Saturday, May 25, 2013

Lance Roberts — Guest Post: The Fed's Real Worry - A Pick Up In Deflation


Good analysis showing that deflation is the looming threat rather than inflation.

Needless to say, the comments over there are a never-ending source of amusement, and this post was guaranteed to set a lot of people off who are expecting hyperinflation any minute now or are already seeing signs of it.

Zero Hedge
Guest Post: The Fed's Real Worry - A Pick Up In Deflation
Submitted by Lance Roberts of Street Talk Live blog

6 comments:

Ben Johannson said...

Not a single respnse in the comments dealing with the content of the post, lots of sloagans and shibboleths. These people are brain-dead.

Ignacio said...

ZH is full of teenagers, goldbugs, and people who refuse to grow up (synonyms). What did you expect?

Clonal said...

Also, people think that deflation means a drop in prices. Deflation really is a reduction in the amount of money circulating. A reaction to this on the part of businesses can actually be to increase their prices, as they try to recoup their costs. They cannot reduce their prices, as that would cause them to take increasing losses, which will cause them to go bankrupt. Most of the deflation in prices comes from business filing for bankruptcy.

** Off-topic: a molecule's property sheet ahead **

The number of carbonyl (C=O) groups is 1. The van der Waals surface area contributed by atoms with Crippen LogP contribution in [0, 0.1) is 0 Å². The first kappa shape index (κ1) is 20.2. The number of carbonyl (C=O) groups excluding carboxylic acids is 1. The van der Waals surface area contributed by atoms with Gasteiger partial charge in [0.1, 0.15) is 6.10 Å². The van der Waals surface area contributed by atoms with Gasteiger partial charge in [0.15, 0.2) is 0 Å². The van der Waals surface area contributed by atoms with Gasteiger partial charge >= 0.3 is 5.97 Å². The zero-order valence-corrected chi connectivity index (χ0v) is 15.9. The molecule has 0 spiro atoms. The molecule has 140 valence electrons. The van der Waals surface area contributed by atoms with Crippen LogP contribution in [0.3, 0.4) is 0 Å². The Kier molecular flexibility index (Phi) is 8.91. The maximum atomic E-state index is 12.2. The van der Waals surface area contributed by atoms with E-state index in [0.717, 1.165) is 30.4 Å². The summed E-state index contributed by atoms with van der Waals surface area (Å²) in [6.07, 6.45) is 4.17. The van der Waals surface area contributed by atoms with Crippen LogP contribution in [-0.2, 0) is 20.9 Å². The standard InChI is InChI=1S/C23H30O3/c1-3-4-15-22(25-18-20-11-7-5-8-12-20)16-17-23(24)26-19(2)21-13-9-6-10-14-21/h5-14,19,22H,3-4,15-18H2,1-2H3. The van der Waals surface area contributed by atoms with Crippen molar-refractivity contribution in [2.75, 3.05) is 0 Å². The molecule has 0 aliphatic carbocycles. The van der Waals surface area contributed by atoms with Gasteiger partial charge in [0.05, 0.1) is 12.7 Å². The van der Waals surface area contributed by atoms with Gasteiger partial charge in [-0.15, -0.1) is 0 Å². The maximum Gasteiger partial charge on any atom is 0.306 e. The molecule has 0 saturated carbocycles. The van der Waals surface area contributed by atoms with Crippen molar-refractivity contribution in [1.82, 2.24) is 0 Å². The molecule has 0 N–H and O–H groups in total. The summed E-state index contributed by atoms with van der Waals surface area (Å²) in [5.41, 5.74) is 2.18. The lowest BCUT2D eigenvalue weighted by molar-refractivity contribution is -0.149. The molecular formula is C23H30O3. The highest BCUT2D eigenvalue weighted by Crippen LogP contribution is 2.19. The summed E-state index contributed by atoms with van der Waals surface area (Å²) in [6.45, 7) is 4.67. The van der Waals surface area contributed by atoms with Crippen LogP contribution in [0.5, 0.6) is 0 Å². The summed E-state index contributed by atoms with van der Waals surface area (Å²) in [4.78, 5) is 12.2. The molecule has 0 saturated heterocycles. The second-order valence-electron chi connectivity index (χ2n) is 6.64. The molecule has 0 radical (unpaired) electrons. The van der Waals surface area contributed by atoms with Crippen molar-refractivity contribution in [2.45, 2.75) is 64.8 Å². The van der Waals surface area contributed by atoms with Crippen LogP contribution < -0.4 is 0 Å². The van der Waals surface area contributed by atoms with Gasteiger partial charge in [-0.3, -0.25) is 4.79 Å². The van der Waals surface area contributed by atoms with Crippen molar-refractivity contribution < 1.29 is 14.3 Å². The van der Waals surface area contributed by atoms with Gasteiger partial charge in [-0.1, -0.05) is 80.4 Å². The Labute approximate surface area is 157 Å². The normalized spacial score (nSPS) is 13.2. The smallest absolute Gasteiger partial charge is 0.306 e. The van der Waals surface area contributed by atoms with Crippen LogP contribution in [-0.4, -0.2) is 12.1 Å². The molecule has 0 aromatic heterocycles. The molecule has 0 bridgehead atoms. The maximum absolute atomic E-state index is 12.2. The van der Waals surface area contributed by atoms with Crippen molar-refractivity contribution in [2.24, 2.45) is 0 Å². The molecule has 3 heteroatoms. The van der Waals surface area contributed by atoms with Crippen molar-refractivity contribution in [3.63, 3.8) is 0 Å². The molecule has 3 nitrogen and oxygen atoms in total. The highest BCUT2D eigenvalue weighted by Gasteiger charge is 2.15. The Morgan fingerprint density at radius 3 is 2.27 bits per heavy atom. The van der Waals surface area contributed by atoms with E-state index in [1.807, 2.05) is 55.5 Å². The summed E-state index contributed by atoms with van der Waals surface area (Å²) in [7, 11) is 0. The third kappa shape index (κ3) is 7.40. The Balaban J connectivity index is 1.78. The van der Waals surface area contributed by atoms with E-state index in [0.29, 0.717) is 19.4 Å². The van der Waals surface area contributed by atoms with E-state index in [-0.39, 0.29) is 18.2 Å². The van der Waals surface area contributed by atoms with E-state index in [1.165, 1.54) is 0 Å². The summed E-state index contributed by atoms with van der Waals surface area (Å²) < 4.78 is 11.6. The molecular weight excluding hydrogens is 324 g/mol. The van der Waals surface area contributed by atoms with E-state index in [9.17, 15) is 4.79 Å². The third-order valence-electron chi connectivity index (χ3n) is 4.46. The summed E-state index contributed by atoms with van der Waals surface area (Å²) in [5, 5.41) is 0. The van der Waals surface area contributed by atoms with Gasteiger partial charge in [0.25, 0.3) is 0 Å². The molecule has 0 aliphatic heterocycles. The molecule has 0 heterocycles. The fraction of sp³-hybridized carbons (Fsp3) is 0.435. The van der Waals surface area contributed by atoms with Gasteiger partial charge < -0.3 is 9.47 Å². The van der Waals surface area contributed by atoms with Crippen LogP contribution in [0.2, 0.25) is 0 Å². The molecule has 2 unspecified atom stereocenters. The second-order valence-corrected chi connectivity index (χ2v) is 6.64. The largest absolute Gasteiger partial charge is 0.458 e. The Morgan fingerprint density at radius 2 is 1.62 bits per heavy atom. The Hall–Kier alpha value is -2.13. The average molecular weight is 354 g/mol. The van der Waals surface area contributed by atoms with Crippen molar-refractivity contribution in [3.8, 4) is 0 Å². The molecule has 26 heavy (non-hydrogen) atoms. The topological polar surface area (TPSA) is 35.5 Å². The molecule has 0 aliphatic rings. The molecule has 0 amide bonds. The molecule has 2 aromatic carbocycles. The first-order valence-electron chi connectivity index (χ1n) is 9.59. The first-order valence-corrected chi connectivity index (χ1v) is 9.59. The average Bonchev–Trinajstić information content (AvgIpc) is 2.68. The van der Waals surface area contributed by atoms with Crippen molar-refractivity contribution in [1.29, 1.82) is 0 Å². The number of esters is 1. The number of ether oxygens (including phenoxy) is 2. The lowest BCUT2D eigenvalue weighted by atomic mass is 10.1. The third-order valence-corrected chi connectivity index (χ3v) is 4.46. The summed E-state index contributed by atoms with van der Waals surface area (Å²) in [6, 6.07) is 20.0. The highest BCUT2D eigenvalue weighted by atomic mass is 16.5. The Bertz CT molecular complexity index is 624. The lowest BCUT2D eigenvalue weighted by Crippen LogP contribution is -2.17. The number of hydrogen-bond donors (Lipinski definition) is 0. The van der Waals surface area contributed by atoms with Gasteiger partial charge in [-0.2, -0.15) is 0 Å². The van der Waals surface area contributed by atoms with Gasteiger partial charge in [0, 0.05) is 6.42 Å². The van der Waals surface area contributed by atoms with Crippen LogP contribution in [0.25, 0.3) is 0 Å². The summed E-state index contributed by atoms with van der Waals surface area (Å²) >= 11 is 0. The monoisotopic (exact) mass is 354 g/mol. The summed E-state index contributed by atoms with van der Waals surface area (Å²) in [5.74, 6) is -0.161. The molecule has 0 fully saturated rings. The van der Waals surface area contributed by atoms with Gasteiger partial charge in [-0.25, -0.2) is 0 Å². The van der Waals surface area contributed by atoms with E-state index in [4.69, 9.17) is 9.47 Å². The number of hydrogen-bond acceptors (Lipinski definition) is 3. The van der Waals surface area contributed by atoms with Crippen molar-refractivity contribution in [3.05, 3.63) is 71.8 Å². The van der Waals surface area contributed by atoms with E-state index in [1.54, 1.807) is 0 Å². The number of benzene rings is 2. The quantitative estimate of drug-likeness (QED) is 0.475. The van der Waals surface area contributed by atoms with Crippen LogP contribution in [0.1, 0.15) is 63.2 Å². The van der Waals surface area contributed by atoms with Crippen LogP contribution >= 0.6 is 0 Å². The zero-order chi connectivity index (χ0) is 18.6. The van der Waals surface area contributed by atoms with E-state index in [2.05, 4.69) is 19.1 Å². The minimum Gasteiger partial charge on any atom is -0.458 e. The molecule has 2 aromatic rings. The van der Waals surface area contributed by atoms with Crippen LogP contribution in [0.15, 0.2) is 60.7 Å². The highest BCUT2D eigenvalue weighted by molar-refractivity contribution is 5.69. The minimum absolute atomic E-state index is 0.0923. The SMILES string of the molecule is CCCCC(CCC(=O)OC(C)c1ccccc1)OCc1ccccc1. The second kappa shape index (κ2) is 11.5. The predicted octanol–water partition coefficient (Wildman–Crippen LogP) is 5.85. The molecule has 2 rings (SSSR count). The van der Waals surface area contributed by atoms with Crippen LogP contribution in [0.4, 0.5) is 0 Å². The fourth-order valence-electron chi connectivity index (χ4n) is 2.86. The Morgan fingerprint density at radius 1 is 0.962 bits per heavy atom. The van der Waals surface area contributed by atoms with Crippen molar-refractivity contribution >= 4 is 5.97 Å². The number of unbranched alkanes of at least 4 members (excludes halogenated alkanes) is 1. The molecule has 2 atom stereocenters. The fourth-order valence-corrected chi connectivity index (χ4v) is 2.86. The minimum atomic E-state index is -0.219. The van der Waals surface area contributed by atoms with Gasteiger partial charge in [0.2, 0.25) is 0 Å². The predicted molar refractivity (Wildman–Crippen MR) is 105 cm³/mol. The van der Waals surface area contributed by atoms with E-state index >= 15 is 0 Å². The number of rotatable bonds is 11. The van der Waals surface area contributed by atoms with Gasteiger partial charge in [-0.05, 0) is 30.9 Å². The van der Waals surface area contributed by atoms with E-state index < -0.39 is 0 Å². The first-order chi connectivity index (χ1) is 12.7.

You end up with higher prices at much lower levels of economic activity.

This is one of the reasons that deflationary spirals are so deadly.

paul said...

Clonal...good description of what the real dynamic looks like.

Unknown said...
This comment has been removed by the author.
Clonal said...

Yes Paul, this dynamic is not talked about much. A successful business will raise prices, lay off employees, use up its stockpile of raw materials at a reduced rate, and it will survive. It will not buy new raw materials until it really needs to.

In the mean time, the economy will slowly spin down. When the time comes to repurchase raw materials, and if many other businesses are doing the same, the economy will stabilize at a much lower level of economic activity, and at much higher real prices (measured in multiples of nominal median income)

This is almost exactly what is happening today.